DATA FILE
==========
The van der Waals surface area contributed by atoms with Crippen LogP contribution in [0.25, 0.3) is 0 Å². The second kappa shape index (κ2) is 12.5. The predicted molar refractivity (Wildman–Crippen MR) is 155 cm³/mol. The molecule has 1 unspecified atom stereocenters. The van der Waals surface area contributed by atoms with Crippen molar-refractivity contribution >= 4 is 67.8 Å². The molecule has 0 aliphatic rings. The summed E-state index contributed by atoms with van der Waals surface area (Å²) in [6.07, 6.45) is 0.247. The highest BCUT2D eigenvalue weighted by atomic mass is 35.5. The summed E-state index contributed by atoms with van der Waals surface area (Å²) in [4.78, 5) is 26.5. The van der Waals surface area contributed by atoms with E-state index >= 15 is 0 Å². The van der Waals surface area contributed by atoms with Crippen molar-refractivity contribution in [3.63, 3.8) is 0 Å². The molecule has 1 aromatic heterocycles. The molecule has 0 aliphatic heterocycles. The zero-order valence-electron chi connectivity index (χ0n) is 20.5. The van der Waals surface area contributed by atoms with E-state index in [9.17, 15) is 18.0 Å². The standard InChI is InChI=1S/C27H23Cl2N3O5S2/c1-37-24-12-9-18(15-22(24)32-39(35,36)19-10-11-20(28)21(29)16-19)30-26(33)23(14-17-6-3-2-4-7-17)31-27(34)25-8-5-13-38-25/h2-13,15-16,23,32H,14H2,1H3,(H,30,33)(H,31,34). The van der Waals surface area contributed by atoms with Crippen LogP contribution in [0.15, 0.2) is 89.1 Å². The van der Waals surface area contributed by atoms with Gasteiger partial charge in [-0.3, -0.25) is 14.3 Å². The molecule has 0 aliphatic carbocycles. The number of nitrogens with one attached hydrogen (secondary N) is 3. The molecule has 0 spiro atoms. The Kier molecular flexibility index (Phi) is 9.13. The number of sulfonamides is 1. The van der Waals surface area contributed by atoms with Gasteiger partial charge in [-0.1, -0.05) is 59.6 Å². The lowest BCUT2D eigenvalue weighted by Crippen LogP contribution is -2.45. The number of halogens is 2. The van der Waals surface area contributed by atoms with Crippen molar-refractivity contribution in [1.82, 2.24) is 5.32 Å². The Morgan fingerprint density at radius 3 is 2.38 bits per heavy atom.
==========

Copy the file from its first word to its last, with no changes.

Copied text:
The van der Waals surface area contributed by atoms with Crippen LogP contribution in [0.25, 0.3) is 0 Å². The second kappa shape index (κ2) is 12.5. The predicted molar refractivity (Wildman–Crippen MR) is 155 cm³/mol. The molecule has 1 unspecified atom stereocenters. The van der Waals surface area contributed by atoms with Crippen molar-refractivity contribution >= 4 is 67.8 Å². The molecule has 0 aliphatic rings. The summed E-state index contributed by atoms with van der Waals surface area (Å²) in [6.07, 6.45) is 0.247. The highest BCUT2D eigenvalue weighted by atomic mass is 35.5. The summed E-state index contributed by atoms with van der Waals surface area (Å²) in [4.78, 5) is 26.5. The van der Waals surface area contributed by atoms with E-state index >= 15 is 0 Å². The van der Waals surface area contributed by atoms with Crippen molar-refractivity contribution in [3.63, 3.8) is 0 Å². The molecule has 1 aromatic heterocycles. The molecule has 0 aliphatic heterocycles. The zero-order valence-electron chi connectivity index (χ0n) is 20.5. The van der Waals surface area contributed by atoms with E-state index in [9.17, 15) is 18.0 Å². The standard InChI is InChI=1S/C27H23Cl2N3O5S2/c1-37-24-12-9-18(15-22(24)32-39(35,36)19-10-11-20(28)21(29)16-19)30-26(33)23(14-17-6-3-2-4-7-17)31-27(34)25-8-5-13-38-25/h2-13,15-16,23,32H,14H2,1H3,(H,30,33)(H,31,34). The van der Waals surface area contributed by atoms with Crippen LogP contribution in [0.15, 0.2) is 89.1 Å². The van der Waals surface area contributed by atoms with Gasteiger partial charge in [-0.3, -0.25) is 14.3 Å². The molecule has 0 aliphatic carbocycles. The number of nitrogens with one attached hydrogen (secondary N) is 3. The molecule has 0 spiro atoms. The Kier molecular flexibility index (Phi) is 9.13. The number of sulfonamides is 1. The van der Waals surface area contributed by atoms with Gasteiger partial charge in [-0.1, -0.05) is 59.6 Å². The lowest BCUT2D eigenvalue weighted by Crippen LogP contribution is -2.45. The number of halogens is 2. The van der Waals surface area contributed by atoms with Crippen molar-refractivity contribution in [1.82, 2.24) is 5.32 Å². The Morgan fingerprint density at radius 3 is 2.38 bits per heavy atom.